Shannon Slaughter, guitarist and vocalist with Lou Reid and Carolina, is working on a solo project that will showcase both his muscular vocal style, and his clever and thoughtful songwriting. He has been recording this month at Eastwood Studio in Cana, VA and tells us that he has completed 13 tracks with just one more to go.
Much of the new project was recorded with members of County Clare, a group that features Slaughter and his wife Heather, along with former Quicksilver banjo picker Joey Cox and ex-Kenny & Amanda Smith mandolinist Ronald Inscore. County Clare performs regionally in the western Virginia and North Carolina market, as Shannon’s schedule allows. In addition to his work with Carolina, he teaches history and coaches football at St. Stephens High School in Hickory, NC.
Slaughter has been something of a fixture in this part of the country, playing in a variety of bands since he moved to the Blue Ridge region from north Florida to attend college at Radford University in the early 1990s. He spent time with Virginia headliners Lost and Found and Lonesome River Band, and also toured for several years with Melonie Cannon.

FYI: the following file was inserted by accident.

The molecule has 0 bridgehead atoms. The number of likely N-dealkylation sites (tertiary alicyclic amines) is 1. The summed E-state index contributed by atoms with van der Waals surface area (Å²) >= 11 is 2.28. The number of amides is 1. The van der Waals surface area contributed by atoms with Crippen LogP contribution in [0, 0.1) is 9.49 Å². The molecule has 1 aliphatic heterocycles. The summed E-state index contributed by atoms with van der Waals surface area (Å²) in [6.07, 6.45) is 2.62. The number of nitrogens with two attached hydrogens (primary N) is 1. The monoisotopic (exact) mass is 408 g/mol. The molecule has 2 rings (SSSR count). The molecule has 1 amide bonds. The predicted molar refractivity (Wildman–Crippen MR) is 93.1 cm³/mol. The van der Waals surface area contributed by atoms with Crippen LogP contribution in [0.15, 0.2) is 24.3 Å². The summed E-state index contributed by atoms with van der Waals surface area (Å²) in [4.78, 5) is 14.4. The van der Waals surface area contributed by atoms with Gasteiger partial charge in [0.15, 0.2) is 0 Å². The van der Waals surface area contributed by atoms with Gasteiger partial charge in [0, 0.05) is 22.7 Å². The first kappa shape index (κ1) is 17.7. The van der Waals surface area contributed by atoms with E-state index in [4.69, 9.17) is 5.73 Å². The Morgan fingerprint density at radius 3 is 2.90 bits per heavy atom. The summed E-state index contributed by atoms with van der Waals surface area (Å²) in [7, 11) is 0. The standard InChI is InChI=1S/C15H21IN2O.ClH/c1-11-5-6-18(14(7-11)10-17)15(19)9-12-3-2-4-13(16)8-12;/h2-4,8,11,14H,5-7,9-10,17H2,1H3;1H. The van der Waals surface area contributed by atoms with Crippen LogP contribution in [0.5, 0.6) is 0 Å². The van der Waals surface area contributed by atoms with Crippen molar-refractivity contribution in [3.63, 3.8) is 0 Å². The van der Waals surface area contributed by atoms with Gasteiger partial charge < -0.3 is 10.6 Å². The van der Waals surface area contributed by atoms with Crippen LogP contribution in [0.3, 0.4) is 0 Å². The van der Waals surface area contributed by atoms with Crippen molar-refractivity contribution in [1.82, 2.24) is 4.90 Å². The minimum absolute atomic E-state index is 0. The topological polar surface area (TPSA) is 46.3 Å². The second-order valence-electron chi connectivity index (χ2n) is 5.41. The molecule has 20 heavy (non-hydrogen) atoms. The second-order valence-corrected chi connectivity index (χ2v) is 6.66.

Eight of Shannon’s original songs will be included on this CD, along with two from Tim Stafford. Lou Reid and Shawn Lane are singing some harmony, as are Jeff Parker and Barry Berrier. He is especially excited about featuring his wife Heather on one track, whose vocal prowess Shannon describes in especially glowing terms.
Also participating instrumentally are Trevor Watson, who plays banjo with Shannon in Lou’s band, Tracy Burcham on bass, Rob Ickes on resonator guitar and Ron Stewart on fiddle.
The current plan is to finish tracking in late July and set to mixing shortly thereafter. Hopefully this project will get some attention from the bluegrass labels. Shannon is a talented bluegrass artist, and I’m glad to hear that he is finally doing an album under his own name.
Category: Bluegrass recording news
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John had served as primary author and editor for The Bluegrass Blog from its launch in 2006 until being folded into Bluegrass Today in September of 2011. He continues in that capacity here, managing a strong team of columnists and correspondents.
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